Skip to Content

Head Injury


A head injury

is most often caused by a blow to the head. This may occur from a fall, bicycle injury, sports injury, being struck in the head, or a motor vehicle accident.

Signs and symptoms:

You may have an open wound, swelling, or bruising on your head. Right after the injury, you may be confused. Symptoms may last anywhere from a few hours to a few weeks. You may have any of the following:

  • Mild to moderate headache
  • Dizziness or loss of balance
  • Nausea or vomiting
  • Change in mood, such as feeling restless or irritable
  • Trouble thinking, remembering, or concentrating
  • Ringing in the ears or neck pain
  • Drowsiness or decreased amount of energy
  • Trouble sleeping

Call 911 or have someone else call for any of the following:

  • You cannot be woken.
  • You have a seizure.
  • You stop responding to others or you faint.
  • You have blurry or double vision.
  • Your speech becomes slurred or confused.
  • You have arm or leg weakness, loss of feeling, or new problems with coordination.
  • Your pupils are larger than usual or one pupil is a different size than the other.
  • You have blood or clear fluid coming out of your ears or nose.

Seek care immediately if:

  • You have repeated or forceful vomiting.
  • You feel confused.
  • Your headache gets worse or becomes severe.
  • You or someone caring for you notices that you are harder to wake than usual.

Contact your healthcare provider if:

  • Your symptoms last longer than 6 weeks after the injury.
  • You have questions or concerns about your condition or care.


  • Acetaminophen decreases pain. Acetaminophen is available without a doctor's order. Ask how much to take and how often to take it. Follow directions. Acetaminophen can cause liver damage if not taken correctly.
  • Take your medicine as directed. Contact your healthcare provider if you think your medicine is not helping or if you have side effects. Tell him or her if you are allergic to any medicine. Keep a list of the medicines, vitamins, and herbs you take. Include the amounts, and when and why you take them. Bring the list or the pill bottles to follow-up visits. Carry your medicine list with you in case of an emergency.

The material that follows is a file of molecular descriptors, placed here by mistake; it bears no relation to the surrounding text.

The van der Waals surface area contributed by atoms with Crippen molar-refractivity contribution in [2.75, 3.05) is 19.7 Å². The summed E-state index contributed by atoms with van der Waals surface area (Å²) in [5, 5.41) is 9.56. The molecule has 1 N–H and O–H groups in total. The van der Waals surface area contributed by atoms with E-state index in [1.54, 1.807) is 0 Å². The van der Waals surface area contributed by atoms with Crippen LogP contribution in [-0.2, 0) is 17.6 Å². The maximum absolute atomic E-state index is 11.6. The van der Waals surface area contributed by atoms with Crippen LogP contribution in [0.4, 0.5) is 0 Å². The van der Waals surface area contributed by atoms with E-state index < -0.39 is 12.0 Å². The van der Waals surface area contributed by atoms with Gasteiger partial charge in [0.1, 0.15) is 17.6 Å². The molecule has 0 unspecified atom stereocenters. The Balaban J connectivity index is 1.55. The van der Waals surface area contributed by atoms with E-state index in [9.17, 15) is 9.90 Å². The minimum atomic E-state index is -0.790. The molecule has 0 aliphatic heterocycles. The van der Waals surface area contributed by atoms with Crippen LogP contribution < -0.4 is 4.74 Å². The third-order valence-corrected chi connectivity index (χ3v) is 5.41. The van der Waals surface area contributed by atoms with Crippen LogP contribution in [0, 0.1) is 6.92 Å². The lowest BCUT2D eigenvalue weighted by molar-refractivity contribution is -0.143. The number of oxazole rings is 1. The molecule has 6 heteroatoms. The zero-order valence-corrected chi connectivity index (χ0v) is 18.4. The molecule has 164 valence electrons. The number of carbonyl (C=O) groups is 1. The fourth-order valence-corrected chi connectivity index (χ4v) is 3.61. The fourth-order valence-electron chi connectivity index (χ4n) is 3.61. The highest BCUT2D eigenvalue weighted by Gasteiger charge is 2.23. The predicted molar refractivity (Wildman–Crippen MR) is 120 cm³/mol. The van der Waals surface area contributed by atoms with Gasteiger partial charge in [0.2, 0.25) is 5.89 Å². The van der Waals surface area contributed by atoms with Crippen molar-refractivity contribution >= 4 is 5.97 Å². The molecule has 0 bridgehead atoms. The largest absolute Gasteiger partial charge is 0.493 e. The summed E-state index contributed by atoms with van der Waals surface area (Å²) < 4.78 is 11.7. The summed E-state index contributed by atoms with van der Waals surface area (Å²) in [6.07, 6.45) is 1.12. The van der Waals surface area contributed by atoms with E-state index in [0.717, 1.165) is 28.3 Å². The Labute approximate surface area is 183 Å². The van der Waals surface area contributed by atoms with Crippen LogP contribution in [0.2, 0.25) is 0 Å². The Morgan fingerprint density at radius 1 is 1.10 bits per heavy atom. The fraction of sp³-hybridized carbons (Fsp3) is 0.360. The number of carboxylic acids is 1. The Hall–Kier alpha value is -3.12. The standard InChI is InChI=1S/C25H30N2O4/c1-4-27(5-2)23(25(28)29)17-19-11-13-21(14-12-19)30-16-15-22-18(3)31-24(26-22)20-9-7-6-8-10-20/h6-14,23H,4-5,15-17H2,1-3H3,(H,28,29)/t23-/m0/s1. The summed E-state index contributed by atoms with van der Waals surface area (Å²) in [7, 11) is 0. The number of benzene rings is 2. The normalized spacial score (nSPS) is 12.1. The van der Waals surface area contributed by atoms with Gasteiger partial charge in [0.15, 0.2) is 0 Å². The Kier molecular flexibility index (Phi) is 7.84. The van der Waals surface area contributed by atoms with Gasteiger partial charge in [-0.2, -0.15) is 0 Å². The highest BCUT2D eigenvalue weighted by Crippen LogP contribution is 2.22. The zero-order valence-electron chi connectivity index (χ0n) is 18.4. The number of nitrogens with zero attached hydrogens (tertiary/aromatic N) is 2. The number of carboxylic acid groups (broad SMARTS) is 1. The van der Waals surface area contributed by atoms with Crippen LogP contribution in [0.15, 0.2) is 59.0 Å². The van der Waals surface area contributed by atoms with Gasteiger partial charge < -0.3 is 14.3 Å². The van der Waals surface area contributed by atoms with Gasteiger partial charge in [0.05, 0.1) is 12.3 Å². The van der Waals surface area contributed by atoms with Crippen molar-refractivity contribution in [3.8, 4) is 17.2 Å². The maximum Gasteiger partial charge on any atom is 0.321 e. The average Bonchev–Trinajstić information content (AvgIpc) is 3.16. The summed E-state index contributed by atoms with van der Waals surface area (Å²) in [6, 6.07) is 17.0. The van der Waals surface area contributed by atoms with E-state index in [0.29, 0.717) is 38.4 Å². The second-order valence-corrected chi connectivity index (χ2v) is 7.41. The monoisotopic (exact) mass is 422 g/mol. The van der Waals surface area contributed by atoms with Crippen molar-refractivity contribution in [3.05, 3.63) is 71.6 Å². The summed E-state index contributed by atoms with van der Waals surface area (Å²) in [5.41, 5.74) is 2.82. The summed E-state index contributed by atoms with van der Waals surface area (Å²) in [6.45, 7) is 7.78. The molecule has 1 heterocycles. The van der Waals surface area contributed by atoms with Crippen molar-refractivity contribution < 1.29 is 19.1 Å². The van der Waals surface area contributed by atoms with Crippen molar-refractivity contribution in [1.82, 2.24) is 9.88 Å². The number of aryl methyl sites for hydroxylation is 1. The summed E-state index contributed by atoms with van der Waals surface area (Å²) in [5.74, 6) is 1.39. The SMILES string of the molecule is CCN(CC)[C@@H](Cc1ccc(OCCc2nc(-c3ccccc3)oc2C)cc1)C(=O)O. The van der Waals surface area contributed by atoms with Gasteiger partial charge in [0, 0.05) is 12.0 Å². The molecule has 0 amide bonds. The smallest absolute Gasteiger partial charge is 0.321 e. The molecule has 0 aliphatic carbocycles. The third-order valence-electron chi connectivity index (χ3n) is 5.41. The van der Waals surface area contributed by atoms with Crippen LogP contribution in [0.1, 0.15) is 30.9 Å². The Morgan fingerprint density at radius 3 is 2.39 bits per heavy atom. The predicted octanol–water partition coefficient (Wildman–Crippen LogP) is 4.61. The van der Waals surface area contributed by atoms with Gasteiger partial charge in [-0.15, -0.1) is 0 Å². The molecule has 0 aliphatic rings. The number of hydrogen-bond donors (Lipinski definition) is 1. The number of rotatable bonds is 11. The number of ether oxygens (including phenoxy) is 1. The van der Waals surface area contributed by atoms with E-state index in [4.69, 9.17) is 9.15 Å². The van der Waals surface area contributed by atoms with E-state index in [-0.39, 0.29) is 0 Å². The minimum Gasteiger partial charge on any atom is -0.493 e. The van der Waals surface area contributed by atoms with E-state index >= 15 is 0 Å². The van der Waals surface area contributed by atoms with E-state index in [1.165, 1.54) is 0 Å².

• Rest or do quiet activities for 24 to 48 hours. Limit your time watching TV, using the computer, or doing tasks that require a lot of thinking. Slowly return to your normal activities as directed. Do not play sports or do activities that may cause you to get hit in the head. Ask your healthcare provider when you can return to sports.
  • Apply ice on your head for 15 to 20 minutes every hour or as directed. Use an ice pack, or put crushed ice in a plastic bag. Cover it with a towel before you apply it to your skin. Ice helps prevent tissue damage and decreases swelling and pain.
  • Have someone stay with you for 24 hours or as directed. This person can monitor you for complications and call 911. When you are awake the person should ask you a few questions to see if you are thinking clearly. An example would be to ask your name or your address.

Prevent another head injury:

  • Wear a helmet that fits properly. Do this when you play sports, or ride a bike, scooter, or skateboard. Helmets help decrease your risk of a serious head injury. Talk to your healthcare provider about other ways you can protect yourself if you play sports.
  • Wear your seat belt every time you are in a car. This helps to decrease your risk for a head injury if you are in a car accident.

Follow up with your healthcare provider as directed:

Write down your questions so you remember to ask them during your visits.

© Copyright IBM Corporation 2018 Information is for End User's use only and may not be sold, redistributed or otherwise used for commercial purposes. All illustrations and images included in CareNotes® are the copyrighted property of A.D.A.M., Inc. or IBM Watson Health

The above information is an educational aid only. It is not intended as medical advice for individual conditions or treatments. Talk to your doctor, nurse or pharmacist before following any medical regimen to see if it is safe and effective for you.

Further information

Always consult your healthcare provider to ensure the information displayed on this page applies to your personal circumstances.

Learn more about Head Injury (Ambulatory Care)

Associated drugs

IBM Watson Micromedex

Symptom checker

Mayo Clinic Reference